We trekked down again and spread out a picnic basket by the beach. Families were frolicking in the water. Some guys nearby were grilling. Abby pulled out the playing cards and they started up a game of crazy eights. Ester and I chatted as I made the sandwiches. Claire sat on the grass with the baby. Anyone looking in would see a perfect afternoon scene.
After lunch the kids put on their swimsuits and jumped into the lake. Claire and Ester put floaties on Ezra. They waded out with the rest of the families. I stayed on shore (I have never felt comfortable wearing a swimsuit in public). Plus I needed a good tan.
I remember my watch alarm going off. It was exactly noon. The sun was directly above us. It shone with fierce velocity onto the water. Everything glittered. I was supposed to call my husband and let him know when we planned to leave. But I was too caught up in the serenity around me. My kids were happily splashing each other. My friends were doting on their baby. Things seemed just right.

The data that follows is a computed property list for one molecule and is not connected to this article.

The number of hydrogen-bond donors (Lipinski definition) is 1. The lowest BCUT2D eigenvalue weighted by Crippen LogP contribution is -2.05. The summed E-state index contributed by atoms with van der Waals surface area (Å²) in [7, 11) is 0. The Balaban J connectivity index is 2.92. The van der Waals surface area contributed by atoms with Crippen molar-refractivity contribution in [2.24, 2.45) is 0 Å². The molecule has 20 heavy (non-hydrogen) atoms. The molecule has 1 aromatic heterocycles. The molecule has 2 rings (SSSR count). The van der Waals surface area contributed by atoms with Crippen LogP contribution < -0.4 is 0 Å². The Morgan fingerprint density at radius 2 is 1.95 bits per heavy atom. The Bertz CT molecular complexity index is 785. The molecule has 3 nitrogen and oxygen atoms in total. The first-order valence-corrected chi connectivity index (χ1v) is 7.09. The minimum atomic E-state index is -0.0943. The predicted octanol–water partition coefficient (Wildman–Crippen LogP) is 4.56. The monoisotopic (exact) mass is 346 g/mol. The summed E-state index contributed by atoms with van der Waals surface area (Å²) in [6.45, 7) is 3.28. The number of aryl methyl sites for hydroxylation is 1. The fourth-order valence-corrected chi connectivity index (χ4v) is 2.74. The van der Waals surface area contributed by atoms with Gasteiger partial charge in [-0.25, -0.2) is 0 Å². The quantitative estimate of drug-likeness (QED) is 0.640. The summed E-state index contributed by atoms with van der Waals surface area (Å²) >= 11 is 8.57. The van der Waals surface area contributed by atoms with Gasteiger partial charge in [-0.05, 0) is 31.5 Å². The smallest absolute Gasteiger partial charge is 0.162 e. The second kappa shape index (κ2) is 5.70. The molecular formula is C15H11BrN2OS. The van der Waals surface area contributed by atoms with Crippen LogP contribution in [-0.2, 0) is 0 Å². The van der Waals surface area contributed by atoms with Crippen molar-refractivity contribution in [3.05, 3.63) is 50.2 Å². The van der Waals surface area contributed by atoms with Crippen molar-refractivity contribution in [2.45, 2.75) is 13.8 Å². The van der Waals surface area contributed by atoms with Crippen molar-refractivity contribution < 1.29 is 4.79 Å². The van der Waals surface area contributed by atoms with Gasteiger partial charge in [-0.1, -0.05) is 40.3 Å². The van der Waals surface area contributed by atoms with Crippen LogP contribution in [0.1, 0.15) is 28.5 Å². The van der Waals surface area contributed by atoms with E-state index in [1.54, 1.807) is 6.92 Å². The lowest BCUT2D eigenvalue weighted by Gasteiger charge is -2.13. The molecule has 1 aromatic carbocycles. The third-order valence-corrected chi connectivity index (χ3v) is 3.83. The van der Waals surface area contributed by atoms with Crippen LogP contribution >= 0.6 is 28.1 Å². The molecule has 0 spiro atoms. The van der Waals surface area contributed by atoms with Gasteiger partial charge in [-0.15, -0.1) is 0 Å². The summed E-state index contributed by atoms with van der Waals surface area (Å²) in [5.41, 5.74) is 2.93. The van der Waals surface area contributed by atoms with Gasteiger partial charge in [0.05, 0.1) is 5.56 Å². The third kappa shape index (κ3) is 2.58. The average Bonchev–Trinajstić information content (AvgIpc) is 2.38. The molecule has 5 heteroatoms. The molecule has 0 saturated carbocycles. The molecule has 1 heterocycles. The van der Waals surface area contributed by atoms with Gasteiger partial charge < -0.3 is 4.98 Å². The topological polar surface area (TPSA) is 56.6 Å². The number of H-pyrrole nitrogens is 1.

Is that how it always is, right before something goes terribly wrong?
A man started yelling. He was paddling about 100 ft from shore. I couldn’t hear what he was saying, but he was clearly in distress. Another man, maybe his friend, swam over to him. There was a big commotion and everyone was staring. The other man started to yell. I stood up. “Kids, come here,” I shouted.
But the kids were busy watching the action. The first man kept bobbing up and down in the water. His friend attempted to keep him above the surface. I saw something red spiral from the two. Blood.
“Get over here now!” The mother in me made my voice stand out above the waves. Abby grabbed her brothers and they came to shore. Ester put Ezra on her shoulders and followed them to the beach. But Claire stayed in the water.
“Babe, come on,” Ester called to her.